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I'm running SharePoint 2010 and SQL Server 2008 R2.

It's hugely important that I create a list of every file within a given content database that has been modified today, 10/31. Will this query do it or will it leave anything -anything at all- out?

SELECT [DirName], 
       [LeafeName], 
       [TimeLastModified] 
FROM   [WSS_Content_TARGETDB].[dbo].[AllDocs] 
WHERE  [TimeLastModified] BETWEEN '20121031' AND '20121101';

I'm crossing my fingers that this will list everything without any gaps.

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1 Answer

NEVER READ DIRECTLY FROM THE DATABASES
(unless there is no other option)

This will probably work with the current patches it might, but it's not documented or guaranteed and even thought it might work now it might stop working if a patch is applied.

Have you consider using the change log which is meant exactly for getting things like this?
See Using the Change Log

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This isn't meant to be an ongoing solution for something, I just need to create a comprehensive list of files that were modified on 10/31/2012. I'll use any method that will give me a complete list. –  newuser Oct 31 '12 at 20:06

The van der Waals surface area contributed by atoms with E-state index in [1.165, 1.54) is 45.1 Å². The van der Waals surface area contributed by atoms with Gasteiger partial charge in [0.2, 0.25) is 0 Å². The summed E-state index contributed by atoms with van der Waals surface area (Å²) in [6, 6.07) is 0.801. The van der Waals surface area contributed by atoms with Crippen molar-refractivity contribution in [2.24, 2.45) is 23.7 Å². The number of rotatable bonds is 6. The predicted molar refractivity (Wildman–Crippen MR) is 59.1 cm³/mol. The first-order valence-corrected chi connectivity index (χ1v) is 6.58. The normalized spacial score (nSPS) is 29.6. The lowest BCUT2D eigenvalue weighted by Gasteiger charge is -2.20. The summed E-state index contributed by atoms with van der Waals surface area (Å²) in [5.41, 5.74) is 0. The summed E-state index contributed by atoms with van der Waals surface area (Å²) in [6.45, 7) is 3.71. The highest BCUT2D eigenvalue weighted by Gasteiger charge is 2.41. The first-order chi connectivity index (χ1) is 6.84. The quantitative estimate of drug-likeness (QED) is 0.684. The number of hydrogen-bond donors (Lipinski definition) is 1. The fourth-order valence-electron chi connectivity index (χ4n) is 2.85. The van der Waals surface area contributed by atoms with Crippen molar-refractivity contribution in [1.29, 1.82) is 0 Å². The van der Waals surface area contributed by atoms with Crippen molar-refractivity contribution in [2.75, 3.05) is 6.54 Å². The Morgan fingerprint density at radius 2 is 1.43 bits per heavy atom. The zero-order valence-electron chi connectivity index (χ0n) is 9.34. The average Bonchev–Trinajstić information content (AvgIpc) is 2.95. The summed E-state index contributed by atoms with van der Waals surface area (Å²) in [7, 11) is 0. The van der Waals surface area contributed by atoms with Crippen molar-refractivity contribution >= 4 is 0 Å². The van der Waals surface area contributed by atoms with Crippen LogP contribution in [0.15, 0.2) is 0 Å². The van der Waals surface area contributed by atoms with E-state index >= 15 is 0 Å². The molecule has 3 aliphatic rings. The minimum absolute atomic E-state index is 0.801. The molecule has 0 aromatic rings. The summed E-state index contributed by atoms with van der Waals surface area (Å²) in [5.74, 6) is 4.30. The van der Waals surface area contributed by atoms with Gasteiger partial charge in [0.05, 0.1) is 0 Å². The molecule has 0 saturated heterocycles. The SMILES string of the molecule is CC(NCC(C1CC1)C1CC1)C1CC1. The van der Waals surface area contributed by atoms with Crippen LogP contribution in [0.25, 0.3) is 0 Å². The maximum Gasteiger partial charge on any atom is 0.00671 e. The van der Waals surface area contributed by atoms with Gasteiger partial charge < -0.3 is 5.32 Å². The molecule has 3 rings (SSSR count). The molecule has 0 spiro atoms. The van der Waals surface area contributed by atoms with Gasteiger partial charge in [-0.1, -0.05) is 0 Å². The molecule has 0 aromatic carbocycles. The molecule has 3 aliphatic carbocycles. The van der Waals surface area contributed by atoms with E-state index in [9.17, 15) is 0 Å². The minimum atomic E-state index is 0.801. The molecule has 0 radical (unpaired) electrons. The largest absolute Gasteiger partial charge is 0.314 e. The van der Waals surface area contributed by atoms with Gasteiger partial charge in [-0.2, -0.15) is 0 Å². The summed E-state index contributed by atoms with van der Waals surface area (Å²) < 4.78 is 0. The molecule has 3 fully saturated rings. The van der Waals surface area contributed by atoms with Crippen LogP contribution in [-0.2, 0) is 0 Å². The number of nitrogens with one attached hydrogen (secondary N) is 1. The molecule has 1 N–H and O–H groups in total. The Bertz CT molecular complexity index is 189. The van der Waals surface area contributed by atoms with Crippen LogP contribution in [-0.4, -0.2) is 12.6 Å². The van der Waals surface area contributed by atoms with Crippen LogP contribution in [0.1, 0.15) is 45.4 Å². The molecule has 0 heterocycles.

1  
If you have configured the Usage and Health Data collection in Central Administration Web site, you can use the Web Analytics reports to get the insight you are looking for, plus more. –  Hossein Aarabi Oct 31 '12 at 20:32
    
@HosseinAarabi - Can you go into greater detail on that, please? –  newuser Oct 31 '12 at 20:33
1  
I will point you to two blogs where they show you how to configure this service: blogs.msdn.com/b/ecm/archive/2010/05/03/… and codeproject.com/Articles/70865/SharePoint-2010-Logging-Database –  Hossein Aarabi Oct 31 '12 at 20:35
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Also, the Usage database is the only SharePoint database that is OK for you to read against. As Per Jakobsen mentioned, you should never directly access or modify any other SP database. –  Hossein Aarabi Oct 31 '12 at 20:39
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